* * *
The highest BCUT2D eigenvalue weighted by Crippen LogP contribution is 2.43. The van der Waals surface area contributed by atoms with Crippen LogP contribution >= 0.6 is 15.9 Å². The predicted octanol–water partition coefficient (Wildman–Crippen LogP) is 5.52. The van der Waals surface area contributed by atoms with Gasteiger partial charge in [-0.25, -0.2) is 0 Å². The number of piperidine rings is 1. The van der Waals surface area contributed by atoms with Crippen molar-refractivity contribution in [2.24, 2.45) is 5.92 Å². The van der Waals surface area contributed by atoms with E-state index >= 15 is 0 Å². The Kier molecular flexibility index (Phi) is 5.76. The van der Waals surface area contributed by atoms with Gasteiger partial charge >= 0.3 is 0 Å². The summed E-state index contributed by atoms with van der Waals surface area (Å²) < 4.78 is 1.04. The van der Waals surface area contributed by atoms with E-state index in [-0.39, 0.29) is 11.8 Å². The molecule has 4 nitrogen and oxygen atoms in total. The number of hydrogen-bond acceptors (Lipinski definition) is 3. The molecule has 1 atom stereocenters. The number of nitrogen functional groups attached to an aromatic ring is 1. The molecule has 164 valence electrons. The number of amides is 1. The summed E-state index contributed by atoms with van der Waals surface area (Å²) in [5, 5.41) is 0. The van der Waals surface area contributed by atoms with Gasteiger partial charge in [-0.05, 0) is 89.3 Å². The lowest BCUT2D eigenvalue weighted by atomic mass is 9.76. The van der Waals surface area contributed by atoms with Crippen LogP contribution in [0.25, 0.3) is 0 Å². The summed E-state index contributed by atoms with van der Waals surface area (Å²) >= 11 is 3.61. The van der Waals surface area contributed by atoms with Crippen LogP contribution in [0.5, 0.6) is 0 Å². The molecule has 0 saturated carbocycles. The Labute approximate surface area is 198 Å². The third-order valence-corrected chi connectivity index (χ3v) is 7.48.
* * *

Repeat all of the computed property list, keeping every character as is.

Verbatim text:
The highest BCUT2D eigenvalue weighted by Crippen LogP contribution is 2.43. The van der Waals surface area contributed by atoms with Crippen LogP contribution >= 0.6 is 15.9 Å². The predicted octanol–water partition coefficient (Wildman–Crippen LogP) is 5.52. The van der Waals surface area contributed by atoms with Gasteiger partial charge in [-0.25, -0.2) is 0 Å². The number of piperidine rings is 1. The van der Waals surface area contributed by atoms with Crippen molar-refractivity contribution in [2.24, 2.45) is 5.92 Å². The van der Waals surface area contributed by atoms with E-state index >= 15 is 0 Å². The Kier molecular flexibility index (Phi) is 5.76. The van der Waals surface area contributed by atoms with Gasteiger partial charge >= 0.3 is 0 Å². The summed E-state index contributed by atoms with van der Waals surface area (Å²) < 4.78 is 1.04. The van der Waals surface area contributed by atoms with E-state index in [-0.39, 0.29) is 11.8 Å². The molecule has 4 nitrogen and oxygen atoms in total. The number of hydrogen-bond acceptors (Lipinski definition) is 3. The molecule has 1 atom stereocenters. The number of nitrogen functional groups attached to an aromatic ring is 1. The molecule has 164 valence electrons. The number of amides is 1. The summed E-state index contributed by atoms with van der Waals surface area (Å²) in [5, 5.41) is 0. The van der Waals surface area contributed by atoms with Gasteiger partial charge in [-0.05, 0) is 89.3 Å². The lowest BCUT2D eigenvalue weighted by atomic mass is 9.76. The van der Waals surface area contributed by atoms with Crippen LogP contribution in [0.25, 0.3) is 0 Å². The summed E-state index contributed by atoms with van der Waals surface area (Å²) >= 11 is 3.61. The van der Waals surface area contributed by atoms with Crippen LogP contribution in [0.5, 0.6) is 0 Å². The molecule has 0 saturated carbocycles. The Labute approximate surface area is 198 Å². The third-order valence-corrected chi connectivity index (χ3v) is 7.48.